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The Winner Takes It All...Don't They?

Published: Feb 05 , 2019
Author: Elizabeth Lewis

How do you define negotiation? Or rather – how do you define what successful negotiation looks like? 


I recall a somewhat humorous interaction I had with a former colleague awhile back. At the time, we were having a small in-office celebration – we had recently welcomed a new staff member to our team and were also packing up our old office in anticipation of moving to a fantastic newer and larger space. Having been in the previous premises for 10 years, it was certainly the end of an era but also brought with it the promise of bigger and better things for Team Scotwork.  As such, we had decided to mark the occasion with a few drinks and nibbles. 


My contribution was a bottle of Moet & Chandon which had been sitting on my desk for some months, just begging to be popped open. Upon doing so, my former colleague who was new to the business at the time and hadn’t yet completed our flagship Advancing Negotiation Skills course asked me curiously where I had gotten the bottle. I answered that I had received the bottle as a result of a negotiation I had made with one of the partners – let's call the partner ‘Bob’. Before I could continue, my colleague, eyes nearly popping out of his head, exclaimed “You beat Bob??!! You won a negotiation against Bob??!!”. 


At this stage, I think I should point out that Bob has a vast amount of experience as a highly skilled lead negotiator and is also a confident extroverted personality type. In comparison, it is fair to say that although I am skilled in negotiation, my role at Scotwork is in Marketing rather than consulting. As such, I am less experienced than Bob and also a little more introverted. I’m pretty sure my colleague had this in my mind at the time of his reaction. 


After having a little laugh at the mental image of Bob and I engaged in some epic negotiation ‘battle’ with me emerging as the victorious winner, I went on to explain that I didn’t ‘beat Bob, but rather we had traded: Bob had given me the bottle of Moet & Chandon in exchange for some copywriting work he needed done. 


However, my colleague's notion that, in negotiation, there is one winner who beats a loser is not uncommon. There is sometimes a view that negotiation, and indeed successful negotiation involves beating your opponent down and claiming as much of the pie as possible, leaving the other party with just the crumbs. As the song says, “The winner takes it all, the loser standing small...”.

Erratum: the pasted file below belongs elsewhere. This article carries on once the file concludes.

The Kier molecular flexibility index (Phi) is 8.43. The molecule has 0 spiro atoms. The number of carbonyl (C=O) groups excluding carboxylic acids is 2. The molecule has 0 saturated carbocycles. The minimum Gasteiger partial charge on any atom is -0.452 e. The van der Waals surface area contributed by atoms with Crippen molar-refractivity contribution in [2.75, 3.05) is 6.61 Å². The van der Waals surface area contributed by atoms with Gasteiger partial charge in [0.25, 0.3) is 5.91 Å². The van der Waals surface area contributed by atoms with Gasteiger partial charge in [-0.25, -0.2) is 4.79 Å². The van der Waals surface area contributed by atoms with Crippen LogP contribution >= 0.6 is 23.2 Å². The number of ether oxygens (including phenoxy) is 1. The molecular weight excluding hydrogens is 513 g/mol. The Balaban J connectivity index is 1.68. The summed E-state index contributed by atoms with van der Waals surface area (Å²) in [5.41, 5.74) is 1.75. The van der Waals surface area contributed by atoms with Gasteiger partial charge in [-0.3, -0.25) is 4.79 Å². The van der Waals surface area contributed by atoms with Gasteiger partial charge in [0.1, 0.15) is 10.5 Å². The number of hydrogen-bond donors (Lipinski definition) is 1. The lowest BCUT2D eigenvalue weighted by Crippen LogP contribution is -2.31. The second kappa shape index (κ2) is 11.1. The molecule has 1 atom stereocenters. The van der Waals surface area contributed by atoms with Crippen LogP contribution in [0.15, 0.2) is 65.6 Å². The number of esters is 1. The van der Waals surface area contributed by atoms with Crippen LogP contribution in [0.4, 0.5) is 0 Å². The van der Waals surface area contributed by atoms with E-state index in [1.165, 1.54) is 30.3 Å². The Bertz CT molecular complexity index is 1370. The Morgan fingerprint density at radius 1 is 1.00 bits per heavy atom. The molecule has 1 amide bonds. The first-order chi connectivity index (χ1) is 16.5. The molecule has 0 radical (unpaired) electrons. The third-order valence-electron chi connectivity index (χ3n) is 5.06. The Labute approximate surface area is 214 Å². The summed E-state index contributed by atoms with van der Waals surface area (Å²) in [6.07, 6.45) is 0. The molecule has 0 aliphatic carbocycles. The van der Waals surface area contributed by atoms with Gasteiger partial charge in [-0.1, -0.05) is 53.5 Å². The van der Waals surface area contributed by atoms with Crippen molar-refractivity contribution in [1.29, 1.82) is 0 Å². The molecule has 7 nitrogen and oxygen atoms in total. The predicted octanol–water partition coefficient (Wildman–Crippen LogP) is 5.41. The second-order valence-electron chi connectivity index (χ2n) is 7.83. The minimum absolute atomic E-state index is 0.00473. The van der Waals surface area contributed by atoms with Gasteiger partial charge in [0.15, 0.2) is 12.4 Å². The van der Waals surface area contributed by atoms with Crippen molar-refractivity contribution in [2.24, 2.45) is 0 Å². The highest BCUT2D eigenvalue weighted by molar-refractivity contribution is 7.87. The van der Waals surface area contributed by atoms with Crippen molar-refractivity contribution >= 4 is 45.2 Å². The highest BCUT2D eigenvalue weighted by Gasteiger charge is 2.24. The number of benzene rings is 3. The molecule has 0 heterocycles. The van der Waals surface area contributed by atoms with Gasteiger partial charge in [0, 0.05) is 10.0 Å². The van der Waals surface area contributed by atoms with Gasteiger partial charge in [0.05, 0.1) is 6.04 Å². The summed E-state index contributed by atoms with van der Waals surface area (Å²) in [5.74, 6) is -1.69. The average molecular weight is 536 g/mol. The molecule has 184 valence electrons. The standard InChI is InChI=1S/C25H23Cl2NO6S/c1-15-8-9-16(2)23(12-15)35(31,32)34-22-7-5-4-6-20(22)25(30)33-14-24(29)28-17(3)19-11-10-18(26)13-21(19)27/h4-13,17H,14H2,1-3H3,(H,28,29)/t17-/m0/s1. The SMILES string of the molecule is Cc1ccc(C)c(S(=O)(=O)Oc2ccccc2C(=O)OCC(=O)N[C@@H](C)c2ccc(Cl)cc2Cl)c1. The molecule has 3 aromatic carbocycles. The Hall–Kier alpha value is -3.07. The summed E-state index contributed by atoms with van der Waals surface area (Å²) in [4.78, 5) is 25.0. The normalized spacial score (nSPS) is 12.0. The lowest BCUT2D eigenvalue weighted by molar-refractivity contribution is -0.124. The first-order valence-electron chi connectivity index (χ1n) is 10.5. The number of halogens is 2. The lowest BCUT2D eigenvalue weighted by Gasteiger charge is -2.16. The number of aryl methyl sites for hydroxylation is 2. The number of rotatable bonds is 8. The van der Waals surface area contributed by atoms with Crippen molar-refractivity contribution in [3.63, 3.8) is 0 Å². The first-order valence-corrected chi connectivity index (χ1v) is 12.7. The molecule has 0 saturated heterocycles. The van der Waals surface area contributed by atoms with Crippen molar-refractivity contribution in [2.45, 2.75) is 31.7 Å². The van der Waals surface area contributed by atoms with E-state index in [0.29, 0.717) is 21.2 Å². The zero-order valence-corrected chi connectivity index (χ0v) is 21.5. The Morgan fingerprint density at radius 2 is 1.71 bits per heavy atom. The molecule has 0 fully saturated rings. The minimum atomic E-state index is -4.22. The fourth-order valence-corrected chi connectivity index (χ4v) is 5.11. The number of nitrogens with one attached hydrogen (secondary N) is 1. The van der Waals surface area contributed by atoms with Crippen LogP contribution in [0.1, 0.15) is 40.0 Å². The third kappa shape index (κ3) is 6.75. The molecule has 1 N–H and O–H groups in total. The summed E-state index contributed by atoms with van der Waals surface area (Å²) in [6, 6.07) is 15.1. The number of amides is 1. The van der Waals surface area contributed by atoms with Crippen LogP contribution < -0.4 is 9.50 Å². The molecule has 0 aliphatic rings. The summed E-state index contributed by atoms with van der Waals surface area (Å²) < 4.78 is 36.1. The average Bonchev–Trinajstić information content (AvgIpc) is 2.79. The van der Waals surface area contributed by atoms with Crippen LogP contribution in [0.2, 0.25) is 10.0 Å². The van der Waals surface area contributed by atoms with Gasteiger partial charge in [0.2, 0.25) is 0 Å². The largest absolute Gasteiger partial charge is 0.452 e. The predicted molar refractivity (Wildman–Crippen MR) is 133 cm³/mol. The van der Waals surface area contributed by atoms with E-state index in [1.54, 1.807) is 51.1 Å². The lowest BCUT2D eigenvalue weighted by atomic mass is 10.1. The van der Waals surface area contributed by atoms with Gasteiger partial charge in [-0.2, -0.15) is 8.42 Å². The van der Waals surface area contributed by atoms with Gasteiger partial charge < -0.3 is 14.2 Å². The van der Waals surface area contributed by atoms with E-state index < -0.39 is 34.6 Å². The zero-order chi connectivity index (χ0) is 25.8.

However, at Scotwork we define negotiation not as one winner takes all, but as a trading process. Work out what is of value not only to you, but also what is of value to the other party – then trade items which are of low cost to you but of high value to others and vice versa. Look beyond the pie. 


Looking back at my deal with Bob... Yes, I won – I got a nice big bottle of Moet & Chandon from Bob, for doing something that was relatively simple and low cost to me. But what my colleague couldn’t see in the moment was that Bob won also – he got out of the copywriting task which he really didn't want to do, and it only cost him a bottle of bubbles. Win-win all round. A simple but successful negotiation. 


2018 Elizabeth 432

About the author:

Elizabeth Lewis
Elizabeth develops, co-ordinates and maintains the vehicles and tools which reflect Scotwork Australia’s identity as the world-leader in negotiation training and advisory services. She is thus responsible for Scotwork’s branding and collateral, marketing communications, digital marketing and social media.

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How Well Do You Speak the Language of Negotiation?

I can speak 3 languages. English, French and negotiation. English is my native tongue, but I had to learn and practice for many years to speak a decent level of French. At some point invariably, I stopped practicing and speaking it and I am now rusty to say the least. I am however fluent in the language of negotiation as for the last 10 years I’ve studied, practiced, executed and taught it daily. We are all capable of speaking this language. The question is how well?

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